No show report from me this year. As things turned out, my wife's Masters thesis presentation fell on show Saturday - at Atlantic University in Virginia Beach. This meant I only had setup Thursday to walk the aisles. We then flew out of Denver 6:00AM Friday morning and returned Sunday by 1:30PM. When Ivette and I arrived back at the Tech Center Marriott, the show only had two hours of life left. What follows are a few "people pictures" which will segue into a more formal show coverage once Paul Candy, Marja & Henk and Stephæn hand in their contributions.

To the right, Ivette's novel that became the culmination of an intense 3-year study in Transpersonal Psychology and served as her formal thesis project. Below with her favorite professor Frank Takai and her fellow graduates.

The Rocky Mountain Audio Show became the rollout event for Avalon's new second-from-the-top Isis speaker, captured here during setup day. That this important launch would have been reserved for Al Stiefel's event rather than HE2005 or CES 2006 -- Alan of Red Rock Audio took over show reins from Ron Welborne [below] with whom he collaborated last year for the first Denver show -- speaks volumes both for the real need this event serves as well as the enthusiasm whereby our cottage industry has responded to it.

Affordable. Accessible. Friendly. In the spirit of VSAC but expanded to include mainstream offerings outside of tubes and horns yet still host many smaller companies that can't afford the expense of Las Vegas or Primedia. Those are the key descriptors for RMAF.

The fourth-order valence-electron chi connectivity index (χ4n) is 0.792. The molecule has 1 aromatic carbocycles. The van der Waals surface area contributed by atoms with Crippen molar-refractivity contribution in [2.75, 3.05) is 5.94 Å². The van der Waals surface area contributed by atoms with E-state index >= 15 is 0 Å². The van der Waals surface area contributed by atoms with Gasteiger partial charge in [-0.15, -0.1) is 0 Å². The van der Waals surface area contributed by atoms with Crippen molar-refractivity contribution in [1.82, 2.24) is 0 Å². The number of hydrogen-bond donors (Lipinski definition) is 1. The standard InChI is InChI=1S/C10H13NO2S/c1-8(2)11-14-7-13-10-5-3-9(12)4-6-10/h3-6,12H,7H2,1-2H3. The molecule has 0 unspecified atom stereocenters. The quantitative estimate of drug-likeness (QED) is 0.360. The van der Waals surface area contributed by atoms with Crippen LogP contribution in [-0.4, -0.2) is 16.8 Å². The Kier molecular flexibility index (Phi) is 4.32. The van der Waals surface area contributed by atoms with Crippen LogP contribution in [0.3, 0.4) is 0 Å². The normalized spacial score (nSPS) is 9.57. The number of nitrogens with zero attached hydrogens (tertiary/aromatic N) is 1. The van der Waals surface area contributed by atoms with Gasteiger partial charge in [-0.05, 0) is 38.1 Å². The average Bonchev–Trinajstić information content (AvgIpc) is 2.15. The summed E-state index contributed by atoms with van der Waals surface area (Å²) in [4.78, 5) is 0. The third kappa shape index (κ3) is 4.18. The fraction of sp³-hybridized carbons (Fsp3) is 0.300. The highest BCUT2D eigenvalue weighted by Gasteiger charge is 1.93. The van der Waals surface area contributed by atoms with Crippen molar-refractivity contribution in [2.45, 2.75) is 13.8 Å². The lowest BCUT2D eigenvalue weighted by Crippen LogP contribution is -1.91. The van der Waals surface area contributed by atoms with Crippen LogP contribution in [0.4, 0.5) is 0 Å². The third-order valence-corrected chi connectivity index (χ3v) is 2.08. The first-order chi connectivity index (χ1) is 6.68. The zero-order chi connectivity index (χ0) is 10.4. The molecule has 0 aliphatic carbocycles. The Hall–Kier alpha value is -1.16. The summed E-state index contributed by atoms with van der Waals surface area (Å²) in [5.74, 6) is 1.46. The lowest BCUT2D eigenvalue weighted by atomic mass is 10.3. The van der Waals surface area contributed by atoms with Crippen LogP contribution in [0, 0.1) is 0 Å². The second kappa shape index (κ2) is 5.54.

All we need now is other organizers who will launch similar events on the East Coast and perhaps Chicago. As an outreach
effort for the High End for which CES no longer provides enough of an audience, we need more than one regional audio show to really get our message across. Of course playing music regular folks actually listen to -- remember that Country Western and Rap make up a far larger percentage of what the multitudes consume rather than Jazz, Classical and select recordings with unusually high production and sound values -- is only one of the many elements that the current way of doing things still doesn't account for at all. We're all old fogies in that regard.

As the iPod phenomenon proves, music listening is far from dead. However, unless delivered in a way that corresponds to the actual life style of the target audience -- the younger people our collective lip service pretends to be concerned over -- running shows that appeal mostly to the in-crowd by how they present audio is probably not a whole lot more than a valiant but ultimately fruitless effort. However, I will leave serious commentary to others who actually attended this event in earnest.

Bill O'Connell aka the MiniMax man and Song Kim of Canadian Song Audio fame brought their wives to demonstrate that love of music and gear need not be an exclusively male pastime. Bravo!

Anthony Gallo showed his new "Reference 3 on the wall", the as yet unnamed vertical iteration of the Reference Center. Using four instead of two spheres, with the outer ones augmenting bass below 100Hz to extend the speaker to well below 50Hz, this exploded head section of the Reference 3 comes with an integral wall mount, with a floor stand in the works but optional.